“The Bicentennial National Trail is Australia’s premier long distance, multi-use recreational trekking route, stretching an extraordinary 5,330 kilometres from Cooktown in tropical far north Queensland to Healesville in Victoria.”
Yes, riding or walking or running the BNT is very very hard and takes enormous amount of preparation and is most likely a one in a lifetime adventure. It’s hard-work and determination and patience and adaptability and training and many other skills and talents that will make you succeed and enjoy the BNT in a safe manner. But you, the adventurer, are not the only part of the equation. Don’t forget that the BNT exists because other people make it possible!
The BNT wouldn’t exist without the amazing work of their devoted volunteers. Imagine maintaining up to date information about a living trail that is more than 5,000 kilometres long. It takes some incredibility hard work as well as a lot of responsibilities.
The BNT is self funded and lives from donations and the purchase of the guidebooks.
You will find on this blog a lot of free information. However you are reminded that you must become a BNT member and purchase the guidebooks prior to riding the trail. Even if you already have an electronic copy or some GPS files you must purchase the guidebook. This is how the trail is funded and without the selling of those and the donations it would’t exist. On top of this, the BNT manages section of the trails that go through private properties. Being a member and owning the section book that relates to the section you are travelling on, will give you access to those private parts of the trail (sometimes requiring a courtesy phone call), access to the community of volunteers and members (never underestimate how those people can be helpful to you).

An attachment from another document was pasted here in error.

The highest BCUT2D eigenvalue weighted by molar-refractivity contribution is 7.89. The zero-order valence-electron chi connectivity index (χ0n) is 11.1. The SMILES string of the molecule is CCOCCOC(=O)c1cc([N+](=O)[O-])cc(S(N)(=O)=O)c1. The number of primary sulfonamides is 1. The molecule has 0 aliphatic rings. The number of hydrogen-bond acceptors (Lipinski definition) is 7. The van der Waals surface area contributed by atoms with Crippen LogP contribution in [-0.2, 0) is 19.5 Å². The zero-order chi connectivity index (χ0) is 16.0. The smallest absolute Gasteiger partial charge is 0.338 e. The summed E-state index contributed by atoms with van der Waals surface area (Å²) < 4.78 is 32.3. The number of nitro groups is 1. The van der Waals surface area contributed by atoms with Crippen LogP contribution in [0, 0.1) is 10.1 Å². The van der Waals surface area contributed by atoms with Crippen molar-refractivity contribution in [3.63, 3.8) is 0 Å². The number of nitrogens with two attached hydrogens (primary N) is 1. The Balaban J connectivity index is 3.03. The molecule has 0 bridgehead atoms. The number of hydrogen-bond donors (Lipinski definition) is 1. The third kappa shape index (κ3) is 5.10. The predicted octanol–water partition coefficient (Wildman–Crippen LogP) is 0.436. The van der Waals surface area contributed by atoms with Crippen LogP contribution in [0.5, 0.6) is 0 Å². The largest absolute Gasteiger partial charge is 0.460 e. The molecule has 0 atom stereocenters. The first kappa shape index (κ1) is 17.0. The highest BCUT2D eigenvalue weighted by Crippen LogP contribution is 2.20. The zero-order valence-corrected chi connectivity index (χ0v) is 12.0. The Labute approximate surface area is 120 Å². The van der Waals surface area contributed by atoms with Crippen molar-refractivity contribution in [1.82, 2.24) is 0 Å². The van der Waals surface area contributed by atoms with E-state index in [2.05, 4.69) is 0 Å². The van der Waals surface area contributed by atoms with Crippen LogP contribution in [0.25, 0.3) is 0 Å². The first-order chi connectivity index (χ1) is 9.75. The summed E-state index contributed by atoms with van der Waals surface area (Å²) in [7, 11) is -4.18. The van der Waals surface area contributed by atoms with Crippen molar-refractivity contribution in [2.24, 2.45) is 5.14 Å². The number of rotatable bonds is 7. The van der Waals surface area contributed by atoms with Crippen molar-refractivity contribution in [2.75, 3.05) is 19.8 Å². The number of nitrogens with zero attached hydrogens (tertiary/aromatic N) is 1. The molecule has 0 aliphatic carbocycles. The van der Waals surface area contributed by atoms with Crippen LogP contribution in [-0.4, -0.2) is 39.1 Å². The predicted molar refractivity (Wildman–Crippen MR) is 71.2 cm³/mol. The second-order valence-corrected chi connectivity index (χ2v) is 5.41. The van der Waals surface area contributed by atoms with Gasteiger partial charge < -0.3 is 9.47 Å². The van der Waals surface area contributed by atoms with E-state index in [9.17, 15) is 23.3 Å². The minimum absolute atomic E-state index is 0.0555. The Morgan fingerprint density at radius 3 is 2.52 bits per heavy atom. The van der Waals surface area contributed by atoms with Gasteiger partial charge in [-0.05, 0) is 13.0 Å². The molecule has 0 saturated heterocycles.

Please do not rely solely on the information present on this blog. Become member and purchase the guidebooks:
You won’t regret it. Some of the BNT people I met will remain good friends forever. Thank their hard-work and encourage them to continue despite all the challenges they face (political, relationship management with land owner, ever changing conditions and re-routing of the trail due to natural causes such as Cyclones, drought, flood, etc.)
Thanks and don’t hesitate to contact me or the BNT if you need any advise. I’m usually very quick to answer (~2 days).
Vincent Brouillet – a BNT enthusiast.
3 thoughts on “Don’t forget the BNT”
Hi Vincent nice write up. No wonder you were keen to get back home when you got to Darwin. This was a huge ride and then you took on getting to Darwin. Take care, good luck with your next plans.
Great effort taking on the epic challenge of “The Big Nasty”.
Really inspiring man.
I was hoping you could take the time telling me how many litres of water you had with you at any one time and also what your food situation was like?
Hope this finds you well.
Thanks Andrew. Between 4 and 7 litres. I run out of water once in Victoria despite having filled my 6L bladder and a 1L water bottle. But it was not too bad. You got to fill up before starting to climb a mountain as you don’t know where you will get some next. And during long dry stretched in central Queensland.
Food is a little bit complicated. Count 900 grams of dehydrated good per day. In Victoria you have to do parcel drop or send parcels to post offices as there is nothing between Marysville and Omeo. I had dehydrated my food and had about a dozen parcels pre packaged and a copy of the inventory wit me on my phone. I would sms my friend when I had reception to ask him to send them to designated post office. Worked all right but got tired of this system as it requires a lot of coordination to get the timing right. After a while I decided to top up with as much food as I could when I found a supermarket. Rare in the country. I tend to have a more than I need, I hate running low. Eating continuously makes the difference and increases your chance of success. Those who struggle physically usually don’t eat enough.
I was carrying between 6kg and 9kg of food with me.
I hope that helps.